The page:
Mexico prepares for a post-NAFTA worldBy Elliot Bullman
According to the Associated Press, Mexico is taking U.S. President Donald Trump’s threats to leave the North American Free Trade Agreement very seriously as the second round of renegotiating talks opened Friday Sept. 1 in Mexico City.
In the aftermath of Trump’s tweet last Sunday saying that Mexico and Canada are “both being very difficult, and we may have to terminate,” Mexico now says it is developing a “Plan B” in case Trump withdraws from the trade pact.
We are in the NAFTA (worst trade deal ever made) renegotiation process with Mexico & Canada.Both being very difficult,may have to terminate?— Donald J. Trump (@realDonaldTrump) 27 de agosto de 2017
Mexico’s Economy Secretary Ildefonso Guajardo told the country’s Senate. “We have to have an alternative plan perfectly prepared. A scenario without NAFTA is something we have to think about.”
Guajardo said key sticking points include U.S. demands to modify NAFTA’s dispute resolution process and tighten labour standards. In comments to Mexico’s Senate, he said that about 15 of the 25 negotiating groups have run into differences after the first round of talks started on Aug. 16 in Washington.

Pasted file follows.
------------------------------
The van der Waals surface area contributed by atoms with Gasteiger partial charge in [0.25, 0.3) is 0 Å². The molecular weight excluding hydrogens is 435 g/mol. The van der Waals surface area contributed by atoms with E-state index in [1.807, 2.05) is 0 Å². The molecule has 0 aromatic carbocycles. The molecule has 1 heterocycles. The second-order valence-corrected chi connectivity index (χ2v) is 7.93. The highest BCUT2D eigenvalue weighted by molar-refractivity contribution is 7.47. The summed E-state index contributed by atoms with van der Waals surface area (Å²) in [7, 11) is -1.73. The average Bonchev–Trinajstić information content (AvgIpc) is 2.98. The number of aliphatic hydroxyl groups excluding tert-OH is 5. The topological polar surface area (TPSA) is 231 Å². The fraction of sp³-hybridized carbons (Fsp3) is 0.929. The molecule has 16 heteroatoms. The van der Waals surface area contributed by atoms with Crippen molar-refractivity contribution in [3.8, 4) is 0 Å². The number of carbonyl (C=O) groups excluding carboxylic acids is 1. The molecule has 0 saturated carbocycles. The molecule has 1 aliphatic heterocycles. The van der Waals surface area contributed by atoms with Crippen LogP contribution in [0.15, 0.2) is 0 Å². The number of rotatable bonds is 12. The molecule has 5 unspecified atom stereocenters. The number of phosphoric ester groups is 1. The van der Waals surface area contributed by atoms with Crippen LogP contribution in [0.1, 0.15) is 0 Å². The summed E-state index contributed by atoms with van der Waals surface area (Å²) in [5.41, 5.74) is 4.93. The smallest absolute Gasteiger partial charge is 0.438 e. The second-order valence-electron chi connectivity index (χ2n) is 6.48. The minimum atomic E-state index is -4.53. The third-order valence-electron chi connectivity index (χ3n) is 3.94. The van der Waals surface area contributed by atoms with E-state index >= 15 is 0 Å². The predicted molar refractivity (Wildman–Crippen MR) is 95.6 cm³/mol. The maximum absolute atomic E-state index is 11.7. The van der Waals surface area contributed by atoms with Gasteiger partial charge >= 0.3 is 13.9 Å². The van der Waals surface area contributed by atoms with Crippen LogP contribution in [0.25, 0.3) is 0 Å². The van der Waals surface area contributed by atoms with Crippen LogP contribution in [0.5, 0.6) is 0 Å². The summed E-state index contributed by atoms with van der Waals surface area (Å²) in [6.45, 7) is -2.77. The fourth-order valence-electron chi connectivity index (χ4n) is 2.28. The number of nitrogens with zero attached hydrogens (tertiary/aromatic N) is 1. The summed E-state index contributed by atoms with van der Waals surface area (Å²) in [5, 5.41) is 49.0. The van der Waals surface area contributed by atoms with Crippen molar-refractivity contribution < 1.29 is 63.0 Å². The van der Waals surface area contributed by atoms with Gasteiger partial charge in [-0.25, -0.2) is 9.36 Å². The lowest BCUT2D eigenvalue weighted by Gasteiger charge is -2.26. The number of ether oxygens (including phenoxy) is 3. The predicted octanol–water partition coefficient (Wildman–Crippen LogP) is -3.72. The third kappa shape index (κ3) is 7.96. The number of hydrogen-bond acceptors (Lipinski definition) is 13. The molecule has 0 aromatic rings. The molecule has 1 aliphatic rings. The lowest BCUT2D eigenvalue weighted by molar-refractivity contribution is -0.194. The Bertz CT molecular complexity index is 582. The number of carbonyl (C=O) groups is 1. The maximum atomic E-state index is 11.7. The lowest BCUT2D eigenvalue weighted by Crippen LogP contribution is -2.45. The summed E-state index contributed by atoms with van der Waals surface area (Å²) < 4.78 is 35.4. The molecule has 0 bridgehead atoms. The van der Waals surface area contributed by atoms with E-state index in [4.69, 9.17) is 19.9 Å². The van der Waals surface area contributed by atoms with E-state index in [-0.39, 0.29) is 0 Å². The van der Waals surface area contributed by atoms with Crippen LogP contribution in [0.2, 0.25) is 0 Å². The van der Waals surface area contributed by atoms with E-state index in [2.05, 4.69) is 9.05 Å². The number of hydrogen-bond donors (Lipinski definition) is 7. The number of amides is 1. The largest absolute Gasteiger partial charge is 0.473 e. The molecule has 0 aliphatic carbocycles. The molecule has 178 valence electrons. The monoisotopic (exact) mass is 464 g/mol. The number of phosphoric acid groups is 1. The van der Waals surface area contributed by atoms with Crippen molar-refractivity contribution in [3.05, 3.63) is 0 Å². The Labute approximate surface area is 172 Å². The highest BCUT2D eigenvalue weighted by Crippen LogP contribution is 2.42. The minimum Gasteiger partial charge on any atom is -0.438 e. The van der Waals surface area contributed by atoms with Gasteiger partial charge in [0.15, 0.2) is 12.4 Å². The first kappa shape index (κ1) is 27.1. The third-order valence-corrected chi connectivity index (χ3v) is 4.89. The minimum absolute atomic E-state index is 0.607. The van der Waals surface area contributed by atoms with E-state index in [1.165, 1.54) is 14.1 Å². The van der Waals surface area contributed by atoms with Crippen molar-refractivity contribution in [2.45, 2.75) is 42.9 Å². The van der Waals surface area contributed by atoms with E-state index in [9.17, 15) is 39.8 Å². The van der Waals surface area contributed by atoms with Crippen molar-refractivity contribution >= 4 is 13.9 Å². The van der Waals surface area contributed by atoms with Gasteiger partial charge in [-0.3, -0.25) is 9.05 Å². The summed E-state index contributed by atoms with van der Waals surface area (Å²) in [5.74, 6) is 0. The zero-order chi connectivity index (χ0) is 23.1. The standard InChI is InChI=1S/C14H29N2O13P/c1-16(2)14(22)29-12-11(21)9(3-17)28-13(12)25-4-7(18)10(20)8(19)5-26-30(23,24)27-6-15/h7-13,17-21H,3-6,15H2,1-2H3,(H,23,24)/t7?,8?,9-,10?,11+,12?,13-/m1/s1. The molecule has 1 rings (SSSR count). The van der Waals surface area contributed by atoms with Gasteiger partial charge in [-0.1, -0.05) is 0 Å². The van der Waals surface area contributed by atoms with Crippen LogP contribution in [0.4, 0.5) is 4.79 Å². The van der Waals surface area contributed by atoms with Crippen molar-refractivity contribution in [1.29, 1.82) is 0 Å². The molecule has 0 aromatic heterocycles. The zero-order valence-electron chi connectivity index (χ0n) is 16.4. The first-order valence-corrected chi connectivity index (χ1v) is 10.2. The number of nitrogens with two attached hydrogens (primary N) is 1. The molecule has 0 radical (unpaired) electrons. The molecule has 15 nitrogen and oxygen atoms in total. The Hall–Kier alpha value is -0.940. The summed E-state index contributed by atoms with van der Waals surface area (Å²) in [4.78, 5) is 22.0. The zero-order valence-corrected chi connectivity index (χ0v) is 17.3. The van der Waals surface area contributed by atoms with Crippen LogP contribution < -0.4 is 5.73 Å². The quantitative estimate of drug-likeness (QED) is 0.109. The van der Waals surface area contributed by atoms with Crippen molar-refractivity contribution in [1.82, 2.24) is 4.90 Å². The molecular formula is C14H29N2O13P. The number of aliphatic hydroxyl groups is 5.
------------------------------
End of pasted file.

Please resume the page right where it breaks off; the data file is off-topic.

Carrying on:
One significant clash is over NAFTA’s method of resolving disputes. The current agreement allows binational panels of private experts to decide differences, making it harder for one nation to unilaterally impose tariffs on another. The United States wants to eliminate those panels, but Canada and Mexico fear that would allow the U.S. to throw its greater weight around.
U.S. negotiators also want to tighten enforcement of labour standards, which are currently covered in a largely toothless NAFTA side agreement. A key draw for foreign assembly plants and investment has been Mexico’s low wages. While average manufacturing wages in China had risen to $3.60 per hour by 2016, Mexico’s had shrunk to $2.10, a level some economists say is artificially low.
With many workers unable to afford the vehicles Mexico produces, the country exports about three times as many cars as are purchased domestically. Most of those exports go to the United States.
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